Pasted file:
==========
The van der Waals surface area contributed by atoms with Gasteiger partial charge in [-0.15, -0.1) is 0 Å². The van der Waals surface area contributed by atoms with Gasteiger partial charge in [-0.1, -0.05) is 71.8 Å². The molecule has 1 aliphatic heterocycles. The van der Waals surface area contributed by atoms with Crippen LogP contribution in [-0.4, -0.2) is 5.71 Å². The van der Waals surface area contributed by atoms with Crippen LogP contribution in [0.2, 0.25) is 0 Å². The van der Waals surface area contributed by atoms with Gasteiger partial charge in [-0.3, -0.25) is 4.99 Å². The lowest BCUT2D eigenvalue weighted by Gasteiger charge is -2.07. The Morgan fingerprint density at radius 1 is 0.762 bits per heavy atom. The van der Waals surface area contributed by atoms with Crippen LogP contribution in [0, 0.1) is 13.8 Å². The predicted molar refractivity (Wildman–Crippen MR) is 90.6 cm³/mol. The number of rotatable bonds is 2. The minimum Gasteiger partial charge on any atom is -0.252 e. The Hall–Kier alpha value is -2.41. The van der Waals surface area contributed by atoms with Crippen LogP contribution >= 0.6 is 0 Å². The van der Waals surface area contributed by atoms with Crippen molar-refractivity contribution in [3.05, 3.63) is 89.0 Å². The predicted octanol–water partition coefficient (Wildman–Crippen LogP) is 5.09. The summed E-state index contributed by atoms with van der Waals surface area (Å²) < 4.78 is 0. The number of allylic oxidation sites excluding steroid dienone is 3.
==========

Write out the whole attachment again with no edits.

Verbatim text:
The van der Waals surface area contributed by atoms with Gasteiger partial charge in [-0.15, -0.1) is 0 Å². The van der Waals surface area contributed by atoms with Gasteiger partial charge in [-0.1, -0.05) is 71.8 Å². The molecule has 1 aliphatic heterocycles. The van der Waals surface area contributed by atoms with Crippen LogP contribution in [-0.4, -0.2) is 5.71 Å². The van der Waals surface area contributed by atoms with Crippen LogP contribution in [0.2, 0.25) is 0 Å². The van der Waals surface area contributed by atoms with Gasteiger partial charge in [-0.3, -0.25) is 4.99 Å². The lowest BCUT2D eigenvalue weighted by Gasteiger charge is -2.07. The Morgan fingerprint density at radius 1 is 0.762 bits per heavy atom. The van der Waals surface area contributed by atoms with Crippen LogP contribution in [0, 0.1) is 13.8 Å². The predicted molar refractivity (Wildman–Crippen MR) is 90.6 cm³/mol. The number of rotatable bonds is 2. The minimum Gasteiger partial charge on any atom is -0.252 e. The Hall–Kier alpha value is -2.41. The van der Waals surface area contributed by atoms with Crippen LogP contribution >= 0.6 is 0 Å². The van der Waals surface area contributed by atoms with Crippen molar-refractivity contribution in [3.05, 3.63) is 89.0 Å². The predicted octanol–water partition coefficient (Wildman–Crippen LogP) is 5.09. The summed E-state index contributed by atoms with van der Waals surface area (Å²) < 4.78 is 0. The number of allylic oxidation sites excluding steroid dienone is 3.